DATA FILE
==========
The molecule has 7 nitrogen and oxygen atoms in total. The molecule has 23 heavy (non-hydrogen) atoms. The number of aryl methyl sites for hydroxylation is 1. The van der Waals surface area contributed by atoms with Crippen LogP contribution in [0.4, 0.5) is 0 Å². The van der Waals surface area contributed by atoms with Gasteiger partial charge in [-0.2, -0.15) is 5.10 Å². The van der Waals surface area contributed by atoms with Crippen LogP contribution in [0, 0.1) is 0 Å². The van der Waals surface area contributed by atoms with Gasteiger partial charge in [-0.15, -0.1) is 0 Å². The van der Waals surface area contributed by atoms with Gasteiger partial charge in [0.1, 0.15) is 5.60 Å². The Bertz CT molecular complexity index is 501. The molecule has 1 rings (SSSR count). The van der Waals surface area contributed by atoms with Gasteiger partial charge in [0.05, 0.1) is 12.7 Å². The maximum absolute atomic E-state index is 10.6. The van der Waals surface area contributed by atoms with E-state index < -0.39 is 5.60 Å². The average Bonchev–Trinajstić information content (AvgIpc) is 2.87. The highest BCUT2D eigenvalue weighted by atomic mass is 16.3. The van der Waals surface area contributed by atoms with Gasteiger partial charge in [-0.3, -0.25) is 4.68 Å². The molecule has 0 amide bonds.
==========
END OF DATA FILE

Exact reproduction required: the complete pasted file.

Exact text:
The molecule has 7 nitrogen and oxygen atoms in total. The molecule has 23 heavy (non-hydrogen) atoms. The number of aryl methyl sites for hydroxylation is 1. The van der Waals surface area contributed by atoms with Crippen LogP contribution in [0.4, 0.5) is 0 Å². The van der Waals surface area contributed by atoms with Gasteiger partial charge in [-0.2, -0.15) is 5.10 Å². The van der Waals surface area contributed by atoms with Crippen LogP contribution in [0, 0.1) is 0 Å². The van der Waals surface area contributed by atoms with Gasteiger partial charge in [-0.15, -0.1) is 0 Å². The van der Waals surface area contributed by atoms with Gasteiger partial charge in [0.1, 0.15) is 5.60 Å². The Bertz CT molecular complexity index is 501. The molecule has 1 rings (SSSR count). The van der Waals surface area contributed by atoms with Gasteiger partial charge in [0.05, 0.1) is 12.7 Å². The maximum absolute atomic E-state index is 10.6. The van der Waals surface area contributed by atoms with E-state index < -0.39 is 5.60 Å². The average Bonchev–Trinajstić information content (AvgIpc) is 2.87. The highest BCUT2D eigenvalue weighted by atomic mass is 16.3. The van der Waals surface area contributed by atoms with Gasteiger partial charge in [-0.3, -0.25) is 4.68 Å². The molecule has 0 amide bonds.